By Steve Kabelowsky Contributing Columnist Published Jun 08, 2015 at 3:11 PM

In his first year at the helm, Mark Strachota, general manager at WDJT-TV CBS 58, has had to deal with a lot of moving pieces, the biggest of which is the departure of David Letterman from the affliliate's late-night schedule.

"We will have a few more changes down the line," Strachota said when we chatted a couple of weeks ago.

Inside the studios just south of Interstate 94 on Hawley Road, there are three television stations with digital tier broadcasts and web operations that’s under Strachota’s care. Independent WMLW-TV and Telemundo WYTU-TV each have local news broadcasts in addition to the morning, midday and evening news on WDJT. When bundled together, the Weigel has one of the largest broadcast operations in the Milwaukee market.

In the past year, the CBS affiliate and flagship of the group, WDJT, has picked up a new news director with Tracy Davis stepping into the role, had chief meteorologist Mark McGinnis depart the station and has been playing musical chairs with evening anchors.

Change has happened, and dust will eventually settle.

But this spring, the station has had to deal with another change. When David Letterman walked away from his "Late Show" in May, it means greater changes at CBS.

"When you lose an icon such as Letterman, it can mean a change in the audience," Strachota said. "We are looking forward to Stephen Colbert coming this fall."

For one thing, Colbert can bring in people who don’t traditionally watch CBS. In the business, that is called sampling.

"Like you said, there can be some sampling," Strachota said, "And that could be good for us."

The good part means that Strachota and his promotions team can use its own station to share with the people who don’t usually tune in what WDJT as a whole has to offer. The promotions could be of local news, or of syndicated programs like "Wheel of Fortune" or "Jeopardy."

Letterman will still be on the air in reruns through the summer. Strachota will have that time to come up with new promotions and a plan to share all of the offerings to a potentially new and younger late night audience.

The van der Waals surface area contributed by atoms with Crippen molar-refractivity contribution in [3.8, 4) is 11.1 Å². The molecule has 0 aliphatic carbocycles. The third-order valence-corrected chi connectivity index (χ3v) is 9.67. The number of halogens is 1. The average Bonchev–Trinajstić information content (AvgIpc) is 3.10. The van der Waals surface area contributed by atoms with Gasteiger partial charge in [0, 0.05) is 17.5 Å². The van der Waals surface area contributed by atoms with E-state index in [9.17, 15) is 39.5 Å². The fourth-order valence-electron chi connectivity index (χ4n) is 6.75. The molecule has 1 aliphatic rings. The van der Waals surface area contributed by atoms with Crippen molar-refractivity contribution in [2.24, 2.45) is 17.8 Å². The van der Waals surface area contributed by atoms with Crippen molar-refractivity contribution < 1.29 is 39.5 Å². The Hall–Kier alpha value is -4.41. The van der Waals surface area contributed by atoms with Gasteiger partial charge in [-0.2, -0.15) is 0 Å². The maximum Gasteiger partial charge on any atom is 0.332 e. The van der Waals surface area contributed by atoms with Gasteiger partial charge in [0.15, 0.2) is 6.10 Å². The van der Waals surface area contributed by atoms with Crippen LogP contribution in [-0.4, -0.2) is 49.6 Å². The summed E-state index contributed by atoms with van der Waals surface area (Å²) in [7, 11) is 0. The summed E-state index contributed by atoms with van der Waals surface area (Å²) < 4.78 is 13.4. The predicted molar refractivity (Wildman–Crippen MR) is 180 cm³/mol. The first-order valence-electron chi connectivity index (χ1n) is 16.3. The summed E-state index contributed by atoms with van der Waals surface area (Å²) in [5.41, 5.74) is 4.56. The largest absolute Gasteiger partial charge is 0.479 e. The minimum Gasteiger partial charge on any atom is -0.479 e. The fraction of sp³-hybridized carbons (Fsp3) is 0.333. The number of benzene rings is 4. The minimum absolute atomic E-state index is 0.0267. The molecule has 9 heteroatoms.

More changes at CBS 58 are coming, and some of them will start this week.

SOMETHING NEW: Time Warner Cable launched of Enhanced DVR last week. The advanced set-top box offers improved DVR features and capacity and is not available in the firm’s service areas in Wisconsin.

Enhanced DVR customers can record up to six different programs at the same time and have up to six times more storage than the current DVR, according to Time Warner. The device can save 150 hours of high-definition programming on its 1-terabyte (1,000 gigabytes) hard drive.

That’s a lot of bytes.

For regular broadcasts not in HD, the box can record more than the 150 hours.

Consumers with "Whole House Enhanced DVR" can watch, pause, rewind and fast-forward shows recorded on the Enhanced DVR on up to four other HD set-top boxes.

"DVR customers are passionate about watching what they want, when they want," said Jack Herbert, Time Warner Cable Regional Vice President of Operations. "Our new Enhanced DVR transforms our customers’ TV experience by allowing them to record all their favorite shows at once and store a vast library of programming."

Steve Kabelowsky Contributing Columnist

Media is bombarding us everywhere.

Instead of sheltering his brain from the onslaught, Steve embraces the news stories, entertainment, billboards, blogs, talk shows and everything in between.

The former writer, editor and producer in TV, radio, Web and newspapers, will be talking about what media does in our community and how it shapes who we are and what we do.